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Phosphoric Acid vs. Citric Acid: What's the Difference?

Edited by Aimie Carlson || By Janet White || Published on December 13, 2023
Phosphoric acid is a mineral (inorganic) acid used in detergents and fertilizers, while citric acid is an organic acid found in citrus fruits, used in food and beverages for flavor and preservation.

Key Differences

Phosphoric acid, a mineral acid, is composed of phosphorus, oxygen, and hydrogen. It's derived from phosphate rocks and used industrially. Citric acid, an organic compound, is found naturally in citrus fruits like lemons and oranges and is used mainly in the food and beverage industry for flavoring and as a preservative.
Phosphoric acid is extensively used in agriculture as a fertilizer component and in various industries for metal cleaning and rust removal. Citric acid, on the other hand, is widely used in food preparation for its tart flavor, in beverages as an acidulant, and in pharmaceuticals for effervescent formulations.
Phosphoric acid is a colorless, odorless solution in its pure form and is syrupy at higher concentrations. Citric acid is a white crystalline solid with a sour taste and is soluble in water, contributing to its widespread use in the culinary field.
Phosphoric acid can be corrosive and harmful if inhaled or upon skin contact. Citric acid is generally considered safe and is commonly used in food, but it can cause skin irritation in concentrated forms.
Phosphoric acid production can have significant environmental impacts, particularly concerning phosphate mining and waste. Citric acid, being biodegradable and derived from natural sources, has a lesser environmental impact.

Comparison Chart

Chemical Composition

Inorganic, contains phosphorus
Organic, contains carbon

Natural Occurrence

Derived from phosphate rocks
Found in citrus fruits

Primary Uses

Fertilizers, detergents, rust removal
Food and beverage flavoring, preservation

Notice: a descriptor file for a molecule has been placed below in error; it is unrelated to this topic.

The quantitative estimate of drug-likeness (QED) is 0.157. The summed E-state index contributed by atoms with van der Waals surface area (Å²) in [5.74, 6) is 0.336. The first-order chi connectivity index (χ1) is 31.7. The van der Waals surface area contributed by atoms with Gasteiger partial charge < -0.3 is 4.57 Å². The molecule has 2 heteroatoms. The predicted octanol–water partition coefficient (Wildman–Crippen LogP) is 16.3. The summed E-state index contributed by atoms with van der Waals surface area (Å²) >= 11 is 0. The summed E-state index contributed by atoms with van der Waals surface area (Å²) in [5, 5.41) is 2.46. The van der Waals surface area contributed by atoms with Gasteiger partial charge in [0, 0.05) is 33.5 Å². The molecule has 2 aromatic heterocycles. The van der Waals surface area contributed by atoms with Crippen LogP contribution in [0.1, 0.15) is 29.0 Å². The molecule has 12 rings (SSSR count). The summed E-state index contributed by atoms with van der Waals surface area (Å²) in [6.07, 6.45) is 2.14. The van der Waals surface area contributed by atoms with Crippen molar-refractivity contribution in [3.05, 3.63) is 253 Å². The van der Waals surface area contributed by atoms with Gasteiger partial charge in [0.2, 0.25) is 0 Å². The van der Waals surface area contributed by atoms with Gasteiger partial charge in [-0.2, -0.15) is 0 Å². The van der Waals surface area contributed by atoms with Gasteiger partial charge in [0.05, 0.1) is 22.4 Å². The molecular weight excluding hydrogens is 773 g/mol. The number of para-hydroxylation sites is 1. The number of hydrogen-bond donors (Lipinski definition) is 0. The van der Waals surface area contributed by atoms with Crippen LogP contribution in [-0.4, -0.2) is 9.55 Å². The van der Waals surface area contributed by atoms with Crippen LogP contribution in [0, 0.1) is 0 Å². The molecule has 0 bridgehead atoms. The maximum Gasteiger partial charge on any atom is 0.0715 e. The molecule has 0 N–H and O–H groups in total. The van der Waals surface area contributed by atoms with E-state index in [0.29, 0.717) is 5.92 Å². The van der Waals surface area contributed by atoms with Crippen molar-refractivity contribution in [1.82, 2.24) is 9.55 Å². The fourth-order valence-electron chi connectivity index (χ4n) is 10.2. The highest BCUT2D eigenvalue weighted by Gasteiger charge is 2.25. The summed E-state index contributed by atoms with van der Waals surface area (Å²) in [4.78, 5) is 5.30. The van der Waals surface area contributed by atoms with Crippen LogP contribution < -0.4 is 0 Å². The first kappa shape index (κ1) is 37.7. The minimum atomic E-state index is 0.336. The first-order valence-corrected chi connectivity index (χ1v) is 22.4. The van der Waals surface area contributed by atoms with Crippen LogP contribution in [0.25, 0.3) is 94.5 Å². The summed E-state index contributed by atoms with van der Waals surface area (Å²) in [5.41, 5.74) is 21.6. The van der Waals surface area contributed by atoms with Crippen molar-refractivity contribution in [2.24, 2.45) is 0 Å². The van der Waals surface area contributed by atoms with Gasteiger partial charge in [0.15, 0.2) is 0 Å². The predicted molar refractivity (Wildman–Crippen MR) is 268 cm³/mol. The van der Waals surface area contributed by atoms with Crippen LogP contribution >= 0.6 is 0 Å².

Physical Form

Colorless, odorless, syrupy liquid
White, crystalline, sour taste

Health and Environmental Impact

Corrosive, hazardous in high concentrations
Generally safe, biodegradable

Phosphoric Acid and Citric Acid Definitions

Phosphoric Acid

A compound with the formula H₃PO₄, used in detergents.
Phosphoric acid effectively removes hard water stains.

Citric Acid

A weak organic acid used as a natural preservative.
Citric acid is added to jam to extend its shelf life.

Phosphoric Acid

A reagent in biochemistry and molecular biology.
Phosphoric acid is used in DNA extraction protocols.

Citric Acid

A flavoring agent in food and beverages.
Citric acid enhances the fruity taste in candies.

Phosphoric Acid

A food additive used to acidify foods and beverages.
Soda often contains phosphoric acid for a sharper taste.

Citric Acid

Used in cleaning agents for its chelating properties.
Citric acid effectively removes lime scale from kettles.

Phosphoric Acid

A rust remover and metal cleaner in industries.
The mechanic used phosphoric acid to clean the corroded parts.

Citric Acid

A component found in citrus fruits like lemons.
The tartness of lemonade is due to citric acid.

Phosphoric Acid

A colorless, odorless inorganic acid used in fertilizers.
The factory produces phosphoric acid for agricultural products.